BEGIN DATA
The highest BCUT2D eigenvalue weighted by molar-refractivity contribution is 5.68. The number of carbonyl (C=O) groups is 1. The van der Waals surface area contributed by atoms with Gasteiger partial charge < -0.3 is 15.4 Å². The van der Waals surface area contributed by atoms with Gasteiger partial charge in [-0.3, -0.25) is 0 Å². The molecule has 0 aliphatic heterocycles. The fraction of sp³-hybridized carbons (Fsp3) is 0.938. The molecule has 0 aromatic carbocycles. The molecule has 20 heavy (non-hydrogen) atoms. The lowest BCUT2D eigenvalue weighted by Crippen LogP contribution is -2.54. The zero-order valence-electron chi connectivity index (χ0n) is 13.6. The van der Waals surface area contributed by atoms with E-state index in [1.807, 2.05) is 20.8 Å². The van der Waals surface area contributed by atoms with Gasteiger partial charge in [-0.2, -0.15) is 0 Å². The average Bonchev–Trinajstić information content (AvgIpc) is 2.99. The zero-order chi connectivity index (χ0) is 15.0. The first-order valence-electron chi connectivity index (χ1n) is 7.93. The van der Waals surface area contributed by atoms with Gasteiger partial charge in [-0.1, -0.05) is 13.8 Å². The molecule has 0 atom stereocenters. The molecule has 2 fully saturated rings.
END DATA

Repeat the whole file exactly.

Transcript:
The highest BCUT2D eigenvalue weighted by molar-refractivity contribution is 5.68. The number of carbonyl (C=O) groups is 1. The van der Waals surface area contributed by atoms with Gasteiger partial charge < -0.3 is 15.4 Å². The van der Waals surface area contributed by atoms with Gasteiger partial charge in [-0.3, -0.25) is 0 Å². The molecule has 0 aliphatic heterocycles. The fraction of sp³-hybridized carbons (Fsp3) is 0.938. The molecule has 0 aromatic carbocycles. The molecule has 20 heavy (non-hydrogen) atoms. The lowest BCUT2D eigenvalue weighted by Crippen LogP contribution is -2.54. The zero-order valence-electron chi connectivity index (χ0n) is 13.6. The van der Waals surface area contributed by atoms with E-state index in [1.807, 2.05) is 20.8 Å². The van der Waals surface area contributed by atoms with Gasteiger partial charge in [-0.2, -0.15) is 0 Å². The average Bonchev–Trinajstić information content (AvgIpc) is 2.99. The zero-order chi connectivity index (χ0) is 15.0. The first-order valence-electron chi connectivity index (χ1n) is 7.93. The van der Waals surface area contributed by atoms with Gasteiger partial charge in [-0.1, -0.05) is 13.8 Å². The molecule has 0 atom stereocenters. The molecule has 2 fully saturated rings.